Turkey Orders Istanbul Vote Rerun After Erdogan Rejects Defeat
(Bloomberg) -- Turkey ordered a re-run of mayoral elections in Istanbul, overturning a rare defeat for President Recep Tayyip Erdogan and sending the lira plummeting as concerns grew over what critics say is the latest assault on the rule of law.
Erdogan’s AK Party had demanded the revote, and the High Election Board late Monday accepted its allegations that the March 31 balloting was tainted by irregularities in the vote count and the appointment of ineligible people as ballot officials. Erdogan’s party had lost the initial election in Turkey’s largest city and commercial center by a narrow margin to Turkey’s main opposition group, in perhaps his worst ballot-box setback during 16 years in power.
The new election will be held June 23, the board decided after voting 7-4 for another poll. Stocks erased this year’s gains.
The board came under heavy public pressure from Erdogan, who’s been criticized by Turkey’s Western allies and domestic opponents for undermining democracy by riding roughshod over independent institutions while amassing unprecedented powers.
The decision is also troubling for investors in Turkey’s $750 billion economy. They’ve already pulled money out in the past year as the country slumped into recession, and now they face an extended period of political turmoil.
“This is a dirty game about the refusal of those who are elected to power to not leave after an election,” said Faik Oztrak, a deputy chairman of the main opposition party, CHP. “This is a coup against the last bastion of legitimacy of democracy, the ballot box.”
European Union foreign-policy chief Federica Mogherini urged Turkey’s government to invite international observers to monitor the revote. “Ensuring a free, fair and transparent election process is essential to any democracy and is at the heart of the European Union’s relations with Turkey,” Mogherini said.
The lira on Monday extended declines on Tuesday morning to almost 2 percent and was trading at 6.1567 per dollar as of 9:48 a.m. in Istanbul. The benchmark XU100 stock index was down 2 percent.
“We’re in a political twilight zone, where the economy has fallen to the side,” said Anthony Skinner, Middle East and North Africa director at risk analyst Verisk Maplecroft. The repeat vote “prolongs the electoral cycle, exacerbates negative economic conditions and kicks the can of reform -- to the extent that it exists -- further down the road.”
The lira has been among the world’s worst performers over the past year. Its most dramatic crash came last August, triggered in part by a standoff with the U.S. over an American pastor who was held in Turkey on terrorism charges. The currency resumed its decline after the local elections as Erdogan challenged the result.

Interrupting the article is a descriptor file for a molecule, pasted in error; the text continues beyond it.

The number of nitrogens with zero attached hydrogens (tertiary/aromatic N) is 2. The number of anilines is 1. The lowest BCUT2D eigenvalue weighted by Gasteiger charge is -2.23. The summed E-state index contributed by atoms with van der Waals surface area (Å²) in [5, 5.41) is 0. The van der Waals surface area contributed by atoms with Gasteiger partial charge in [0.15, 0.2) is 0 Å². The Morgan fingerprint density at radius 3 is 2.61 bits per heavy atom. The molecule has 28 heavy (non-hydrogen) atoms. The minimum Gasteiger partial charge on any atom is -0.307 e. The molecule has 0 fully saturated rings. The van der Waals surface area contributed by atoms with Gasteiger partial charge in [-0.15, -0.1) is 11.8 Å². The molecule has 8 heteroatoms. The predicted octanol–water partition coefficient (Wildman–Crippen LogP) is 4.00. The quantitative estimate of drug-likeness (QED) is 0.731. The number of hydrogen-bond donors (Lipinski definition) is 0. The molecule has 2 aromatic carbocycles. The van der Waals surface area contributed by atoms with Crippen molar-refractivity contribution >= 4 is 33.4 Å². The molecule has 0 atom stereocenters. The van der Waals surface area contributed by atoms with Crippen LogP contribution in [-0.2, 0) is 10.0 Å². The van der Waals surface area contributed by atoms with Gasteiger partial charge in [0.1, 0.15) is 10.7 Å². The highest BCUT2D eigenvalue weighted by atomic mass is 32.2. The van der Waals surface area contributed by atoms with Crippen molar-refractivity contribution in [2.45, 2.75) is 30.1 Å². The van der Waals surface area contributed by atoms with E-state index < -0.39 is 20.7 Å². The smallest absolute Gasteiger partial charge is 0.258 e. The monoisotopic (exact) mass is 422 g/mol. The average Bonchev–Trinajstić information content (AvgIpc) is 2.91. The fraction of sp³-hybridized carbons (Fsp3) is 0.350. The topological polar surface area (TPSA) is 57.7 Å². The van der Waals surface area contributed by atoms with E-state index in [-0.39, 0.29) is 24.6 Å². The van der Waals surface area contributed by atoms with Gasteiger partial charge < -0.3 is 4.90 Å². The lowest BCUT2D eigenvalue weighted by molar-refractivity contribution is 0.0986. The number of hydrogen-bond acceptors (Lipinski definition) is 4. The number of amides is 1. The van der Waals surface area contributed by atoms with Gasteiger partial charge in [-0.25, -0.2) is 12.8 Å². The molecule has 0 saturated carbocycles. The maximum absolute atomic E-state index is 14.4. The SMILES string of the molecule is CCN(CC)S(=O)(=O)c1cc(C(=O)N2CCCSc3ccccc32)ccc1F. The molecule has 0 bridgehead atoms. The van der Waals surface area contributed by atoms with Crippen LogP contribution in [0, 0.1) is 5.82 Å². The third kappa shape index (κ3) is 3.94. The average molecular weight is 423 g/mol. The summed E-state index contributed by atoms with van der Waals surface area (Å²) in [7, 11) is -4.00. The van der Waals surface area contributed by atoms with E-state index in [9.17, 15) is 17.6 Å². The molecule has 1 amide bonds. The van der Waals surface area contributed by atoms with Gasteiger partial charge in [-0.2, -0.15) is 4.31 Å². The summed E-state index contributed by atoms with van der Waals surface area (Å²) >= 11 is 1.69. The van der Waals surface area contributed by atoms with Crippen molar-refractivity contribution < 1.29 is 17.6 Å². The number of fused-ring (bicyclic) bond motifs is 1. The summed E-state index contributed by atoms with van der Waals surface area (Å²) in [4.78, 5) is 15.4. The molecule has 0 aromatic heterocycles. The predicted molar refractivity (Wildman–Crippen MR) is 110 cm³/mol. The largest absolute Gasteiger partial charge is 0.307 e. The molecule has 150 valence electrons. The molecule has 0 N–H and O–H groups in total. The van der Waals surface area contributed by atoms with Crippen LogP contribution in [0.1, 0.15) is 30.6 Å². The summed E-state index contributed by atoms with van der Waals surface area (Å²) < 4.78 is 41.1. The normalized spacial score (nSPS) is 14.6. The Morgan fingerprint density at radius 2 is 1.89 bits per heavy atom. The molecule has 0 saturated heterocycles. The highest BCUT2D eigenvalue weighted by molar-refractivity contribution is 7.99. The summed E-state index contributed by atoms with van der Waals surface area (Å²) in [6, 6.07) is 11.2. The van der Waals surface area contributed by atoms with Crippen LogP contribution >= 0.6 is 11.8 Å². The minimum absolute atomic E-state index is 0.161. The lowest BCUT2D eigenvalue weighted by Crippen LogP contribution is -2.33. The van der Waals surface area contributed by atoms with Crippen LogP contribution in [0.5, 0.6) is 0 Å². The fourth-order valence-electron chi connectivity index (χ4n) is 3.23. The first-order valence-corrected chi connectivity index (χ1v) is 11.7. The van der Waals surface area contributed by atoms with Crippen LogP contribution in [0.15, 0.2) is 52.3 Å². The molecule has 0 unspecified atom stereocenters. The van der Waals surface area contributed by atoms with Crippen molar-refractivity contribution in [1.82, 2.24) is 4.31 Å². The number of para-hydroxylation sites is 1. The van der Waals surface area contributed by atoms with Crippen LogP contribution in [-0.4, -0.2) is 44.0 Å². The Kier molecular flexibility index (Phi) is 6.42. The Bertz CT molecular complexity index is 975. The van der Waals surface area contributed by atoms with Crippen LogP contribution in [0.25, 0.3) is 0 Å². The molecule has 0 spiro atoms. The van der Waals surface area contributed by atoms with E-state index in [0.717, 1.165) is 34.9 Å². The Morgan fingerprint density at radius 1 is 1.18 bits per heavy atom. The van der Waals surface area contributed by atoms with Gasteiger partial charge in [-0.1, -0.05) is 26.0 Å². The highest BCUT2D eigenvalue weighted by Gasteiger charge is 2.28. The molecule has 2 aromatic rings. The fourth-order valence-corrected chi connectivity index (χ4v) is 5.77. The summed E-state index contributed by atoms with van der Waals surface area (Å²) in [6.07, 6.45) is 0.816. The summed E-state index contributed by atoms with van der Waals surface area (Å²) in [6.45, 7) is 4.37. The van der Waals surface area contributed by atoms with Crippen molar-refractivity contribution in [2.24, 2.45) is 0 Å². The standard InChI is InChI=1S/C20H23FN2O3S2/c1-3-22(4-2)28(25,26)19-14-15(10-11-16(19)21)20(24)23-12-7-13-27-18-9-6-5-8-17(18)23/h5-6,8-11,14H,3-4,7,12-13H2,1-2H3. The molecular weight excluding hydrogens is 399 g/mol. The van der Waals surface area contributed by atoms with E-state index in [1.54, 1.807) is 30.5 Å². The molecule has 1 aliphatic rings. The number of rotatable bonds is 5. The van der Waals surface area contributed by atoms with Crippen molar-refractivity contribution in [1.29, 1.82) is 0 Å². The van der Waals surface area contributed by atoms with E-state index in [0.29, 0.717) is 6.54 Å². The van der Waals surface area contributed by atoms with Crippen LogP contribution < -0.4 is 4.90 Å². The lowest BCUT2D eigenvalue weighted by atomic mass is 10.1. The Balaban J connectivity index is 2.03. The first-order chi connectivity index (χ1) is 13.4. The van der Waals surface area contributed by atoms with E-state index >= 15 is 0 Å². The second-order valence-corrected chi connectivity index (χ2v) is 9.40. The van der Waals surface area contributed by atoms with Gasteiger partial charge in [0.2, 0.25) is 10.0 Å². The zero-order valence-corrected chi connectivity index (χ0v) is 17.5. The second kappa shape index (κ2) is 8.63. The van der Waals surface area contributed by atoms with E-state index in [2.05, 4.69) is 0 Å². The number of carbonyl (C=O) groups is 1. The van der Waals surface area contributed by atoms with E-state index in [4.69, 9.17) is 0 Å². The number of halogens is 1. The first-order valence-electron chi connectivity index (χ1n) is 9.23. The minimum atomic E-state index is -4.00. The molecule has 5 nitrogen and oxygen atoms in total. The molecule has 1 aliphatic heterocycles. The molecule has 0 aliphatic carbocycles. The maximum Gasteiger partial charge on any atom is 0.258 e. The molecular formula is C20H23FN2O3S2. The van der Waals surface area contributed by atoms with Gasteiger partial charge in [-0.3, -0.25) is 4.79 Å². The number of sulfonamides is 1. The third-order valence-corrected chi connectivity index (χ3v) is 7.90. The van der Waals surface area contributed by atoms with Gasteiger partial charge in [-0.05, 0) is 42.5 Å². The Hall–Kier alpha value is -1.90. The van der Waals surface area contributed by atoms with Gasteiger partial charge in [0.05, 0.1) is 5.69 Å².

Further losses for the lira could drive inflation -- already running at nearly four times the official target -- even higher. It may also hurt the ability of Turkish companies to service debt. They borrowed heavily in dollars and euros, and have been struggling to make payments since last year’s currency crash.
The election board canceled the mandate of the CHP’s victorious candidate in March, Ekrem Imamoglu, who had assumed office as Istanbul mayor almost three weeks ago. An interim mayor will replace him.
Addressing thousands of supporters in Istanbul late Monday, Imamoglu denounced the election board’s decision and said he would try in the election rerun to win over voters who had originally cast ballots for the AKP or other parties.
In the original tally, Imamoglu had defeated the AK Party’s Binali Yildirim, a former prime minister and close Erdogan ally, by a margin of about 14,000 votes in a city with more than 10 million voters. Yildirim said he, too, will run again.
Change of Tack
In the weeks after the election, Erdogan’s approach fluctuated. At times he appeared to concede that Istanbul was lost. But he was also gradually turning up the heat on the election board.
His most explicit call for a new vote came this past weekend, when he said election laws had clearly been violated because private-sector employees were enlisted as ballot officials instead of civil servants.
Istanbul’s chief prosecutor bolstered the president’s argument, alleging that dozens of officials involved in administering the vote had links to U.S.-based Islamic preacher Fethullah Gulen. Turkey accuses Gulen of masterminding a failed coup attempt against Erdogan almost three years ago, and has jailed or fired tens of thousands of officials for alleged ties to the cleric, who was once an Erdogan ally.
The opposition dismissed the allegations, and accused Erdogan’s government of looking for any excuse to manipulate the vote.
“The highly contentious decision to annul the election demonstrates that that there is not a single institution in Turkey that President Tayyip Erdogan does not dominate and control,” said Wolfango Piccoli, co-president of Teneo Intelligence in London. “By forcing a rerun, Erdogan has also taken a major risk as elections have been key for the AKP to claim a sense of democratic legitimacy since it first came into power in 2002.”
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